Credit: 3 Hours

 

click to expandChinese 130: Perspectives on Chinese Culture

An interdisciplinary study of Chinese culture, including history politics, literature, and the arts, as well as Chinese customs.

Credit: 3 Hours

 

click to expandChinese 201: Intermediate Chinese I

Pronunciation, further practice in character recognition, speaking, sentence structure, approached through readings based on culture of China.

Credit: 3 Hours

 

click to expandChinese 202: Intermediate Chinese II

Continued practice in pronunciation, character recognition, speaking, and sentence structure, approached through more advanced readings based on culture of China.

Credit: 3 Hours

 

click to expandChinese 301: Advanced Chinese I

This course is a continuation of Chinese 202, with continued emphasis on vocabulary-building, and work on skills in listening comprehension, speaking, reading comprehension, and writing, Language will be introduced in relevant cultural contexts and through authentic materials.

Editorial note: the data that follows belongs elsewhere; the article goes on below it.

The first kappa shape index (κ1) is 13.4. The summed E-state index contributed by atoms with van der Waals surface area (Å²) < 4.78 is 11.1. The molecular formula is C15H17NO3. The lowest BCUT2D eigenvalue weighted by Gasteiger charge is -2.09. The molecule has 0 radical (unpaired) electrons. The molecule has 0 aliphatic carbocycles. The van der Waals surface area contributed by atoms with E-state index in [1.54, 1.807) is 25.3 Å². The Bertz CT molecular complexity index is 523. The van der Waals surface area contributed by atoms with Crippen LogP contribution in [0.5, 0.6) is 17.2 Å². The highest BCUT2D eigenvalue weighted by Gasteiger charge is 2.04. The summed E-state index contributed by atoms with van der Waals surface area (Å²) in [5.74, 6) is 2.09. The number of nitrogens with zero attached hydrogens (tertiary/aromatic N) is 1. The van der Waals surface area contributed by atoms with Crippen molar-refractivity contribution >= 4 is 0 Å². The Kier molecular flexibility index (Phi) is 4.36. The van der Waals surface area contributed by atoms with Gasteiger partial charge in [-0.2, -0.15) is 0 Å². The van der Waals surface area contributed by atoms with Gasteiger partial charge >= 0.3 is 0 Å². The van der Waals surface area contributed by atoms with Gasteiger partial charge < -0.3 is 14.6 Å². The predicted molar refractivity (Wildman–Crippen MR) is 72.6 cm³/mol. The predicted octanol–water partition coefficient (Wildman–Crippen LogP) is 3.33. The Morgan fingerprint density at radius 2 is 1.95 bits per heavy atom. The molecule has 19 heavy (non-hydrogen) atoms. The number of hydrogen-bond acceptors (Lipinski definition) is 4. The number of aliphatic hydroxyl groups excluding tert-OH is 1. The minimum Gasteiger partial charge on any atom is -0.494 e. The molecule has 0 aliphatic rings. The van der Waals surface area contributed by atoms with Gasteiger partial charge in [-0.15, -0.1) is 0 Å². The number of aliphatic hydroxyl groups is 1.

Credit: 3 Hours

 

click to expandChinese 302: Advanced Chinese II

This course is a continuation of Chinese 301, with more emphasis on writing. Increased emphasis will be given to writing short essays in Chinese characters, writing for communication in real-life situations, and using available sources to discover useful cultural information.

Credit: 3 Hours

 

click to expandChinese 370: East Asian Cultures Through Film

This course is an introduction to and exploration of the cultural and historical dimensions of East Asian cinemas (e.g. China, Taiwan, Hong Kong, and Japan). Through interpretations of selected films and reading materials, this course analyzes the socio-political issues, economics, woman’s issues, traditions, and national identity.

Prerequisites: Junior or senior standing or written permission of instructor

Credit: 3 Hours

 

click to expandChinese 371: Chinese visual Culture Through Advertising

This interdisciplinary course is a study of visual culture in China since the early 20th century through selected texts and illustrations. Visual culture in this course is broadly defined, with a focus on texts and visual art in mass culture, such as advertisements, popular prints, posters, and video clips. This course is to use texts as well as advertis¬ing and other elements of visual art in mass culture as means of com¬municating socio-cultural information that students will use to learn about culture, economy, and society in modern China. The study of culture is both visual and textual. Cross-listed as MASS 385.

Prerequisites: Sophomore standing

Credit: 3 Hours